D. Johnson bashes his way to victory at brawny Doral

By Rex HoggardMarch 9, 2015, 12:35 am

DORAL, Fla. – It’s official, the bigger, badder Doral is the Daytona International Speedway of the PGA Tour.

The latest iteration of the Blue Monster is a sprawling track that yields only to power and the looming notion that participants are always just a single turn away from disaster.

Consider that the final leaderboard featured Nos. 1 (Dustin Johnson), 2 (Bubba Watson) and 3 (J.B. Holmes) in driving distance for the week.

Consider that your win (Johnson), place (Holmes) and show (Watson) combined to hit 10,722 yards worth of drives for the week. Or, to put that in context, the PGA Tour’s original “bash brothers” hit over six miles of drives for the week.

“It lives up to its name. Before [the redesign] I didn’t think it did,” Holmes said of the new Blue.

More so than any other golf course on Tour, Doral rewards power. It was no surprise that the week ended with the game’s three longest dueling down the stretch on a windblown and rain-lashed layout.

Holmes began the day with a five-stroke lead. Within an hour he was tied with Watson after bogeys at three of his first six holes. Before the turn he was trailing Watson by two, a seven-shot swing in seven holes.

His closing 75 was 13 strokes higher than his course-record tying 62 and left him alone in second place at 8 under par, a stroke behind Johnson.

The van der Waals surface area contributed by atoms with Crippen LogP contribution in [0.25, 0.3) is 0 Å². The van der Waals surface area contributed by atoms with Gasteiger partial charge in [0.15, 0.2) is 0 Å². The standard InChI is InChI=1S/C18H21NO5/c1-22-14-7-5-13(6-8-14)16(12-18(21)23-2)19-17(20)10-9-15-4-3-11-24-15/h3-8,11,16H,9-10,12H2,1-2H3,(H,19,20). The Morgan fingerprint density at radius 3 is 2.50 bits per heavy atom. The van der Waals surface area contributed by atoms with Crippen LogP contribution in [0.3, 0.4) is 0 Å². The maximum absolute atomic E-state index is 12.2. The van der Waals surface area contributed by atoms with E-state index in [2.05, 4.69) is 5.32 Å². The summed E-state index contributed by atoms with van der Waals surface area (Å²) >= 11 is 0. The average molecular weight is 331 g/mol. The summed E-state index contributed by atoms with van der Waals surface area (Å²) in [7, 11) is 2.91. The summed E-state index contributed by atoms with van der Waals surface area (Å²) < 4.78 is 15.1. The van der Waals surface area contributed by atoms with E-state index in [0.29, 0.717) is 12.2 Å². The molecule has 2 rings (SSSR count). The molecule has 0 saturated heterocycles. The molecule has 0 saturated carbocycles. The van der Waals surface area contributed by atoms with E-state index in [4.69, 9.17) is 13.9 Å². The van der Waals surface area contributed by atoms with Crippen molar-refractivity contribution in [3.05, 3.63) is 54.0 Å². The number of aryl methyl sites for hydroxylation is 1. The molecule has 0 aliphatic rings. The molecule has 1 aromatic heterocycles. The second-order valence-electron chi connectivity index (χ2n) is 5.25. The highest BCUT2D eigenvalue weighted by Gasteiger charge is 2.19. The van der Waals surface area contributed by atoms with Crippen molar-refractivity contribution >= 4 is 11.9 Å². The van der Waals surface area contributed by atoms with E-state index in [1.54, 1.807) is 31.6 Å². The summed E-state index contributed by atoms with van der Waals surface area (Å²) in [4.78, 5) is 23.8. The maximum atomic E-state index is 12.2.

WGC-Cadillac Championship: Articles, videos and photos

“I knew if I shot 72, that would probably be good enough. That's kind of what I was going to, to be honest with you, I thought probably 2 or 3 over would have been enough,” Holmes said.

Watson was next to stumble with back-to-back bogeys after finding five bunkers in two holes (Nos. 11 and 12). Consider it karma, either instant or otherwise, for a player who just two days earlier squared his relationship with the redesigned Blue Monster by saying, “I can't stand the golf course. It's way too tough for me.”

But then Bubba was hardly the only frat brother grousing about Gil Hanse’s handiwork. Few could have blamed Rory McIlroy for a well-placed shot or two considering for the week he pumped nearly two sleeves of Nike golf balls (five, to be exact) into Doral’s murky lagoons, not to mention a rather well-traveled 3-iron.